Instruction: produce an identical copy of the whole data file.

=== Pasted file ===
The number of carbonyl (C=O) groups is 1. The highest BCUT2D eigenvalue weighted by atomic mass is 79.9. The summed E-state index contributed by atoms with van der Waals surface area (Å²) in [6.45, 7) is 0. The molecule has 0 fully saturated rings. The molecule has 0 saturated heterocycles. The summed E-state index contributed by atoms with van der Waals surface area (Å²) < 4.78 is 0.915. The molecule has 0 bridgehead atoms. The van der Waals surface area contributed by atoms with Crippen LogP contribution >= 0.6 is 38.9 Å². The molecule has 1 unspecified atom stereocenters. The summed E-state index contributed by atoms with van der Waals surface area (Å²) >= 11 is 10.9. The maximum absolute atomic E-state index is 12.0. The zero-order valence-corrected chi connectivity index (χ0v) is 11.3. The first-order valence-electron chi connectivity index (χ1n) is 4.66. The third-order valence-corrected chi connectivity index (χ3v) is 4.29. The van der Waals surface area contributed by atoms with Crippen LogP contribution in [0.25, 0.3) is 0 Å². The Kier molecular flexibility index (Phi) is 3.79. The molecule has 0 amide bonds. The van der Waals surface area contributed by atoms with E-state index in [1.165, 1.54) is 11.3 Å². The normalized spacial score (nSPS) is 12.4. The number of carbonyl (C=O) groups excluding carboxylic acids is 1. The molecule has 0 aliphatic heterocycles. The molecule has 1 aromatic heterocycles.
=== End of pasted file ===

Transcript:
The number of carbonyl (C=O) groups is 1. The highest BCUT2D eigenvalue weighted by atomic mass is 79.9. The summed E-state index contributed by atoms with van der Waals surface area (Å²) in [6.45, 7) is 0. The molecule has 0 fully saturated rings. The molecule has 0 saturated heterocycles. The summed E-state index contributed by atoms with van der Waals surface area (Å²) < 4.78 is 0.915. The molecule has 0 bridgehead atoms. The van der Waals surface area contributed by atoms with Crippen LogP contribution >= 0.6 is 38.9 Å². The molecule has 1 unspecified atom stereocenters. The summed E-state index contributed by atoms with van der Waals surface area (Å²) >= 11 is 10.9. The maximum absolute atomic E-state index is 12.0. The zero-order valence-corrected chi connectivity index (χ0v) is 11.3. The first-order valence-electron chi connectivity index (χ1n) is 4.66. The third-order valence-corrected chi connectivity index (χ3v) is 4.29. The van der Waals surface area contributed by atoms with Crippen LogP contribution in [0.25, 0.3) is 0 Å². The Kier molecular flexibility index (Phi) is 3.79. The molecule has 0 amide bonds. The van der Waals surface area contributed by atoms with E-state index in [1.165, 1.54) is 11.3 Å². The normalized spacial score (nSPS) is 12.4. The number of carbonyl (C=O) groups excluding carboxylic acids is 1. The molecule has 0 aliphatic heterocycles. The molecule has 1 aromatic heterocycles.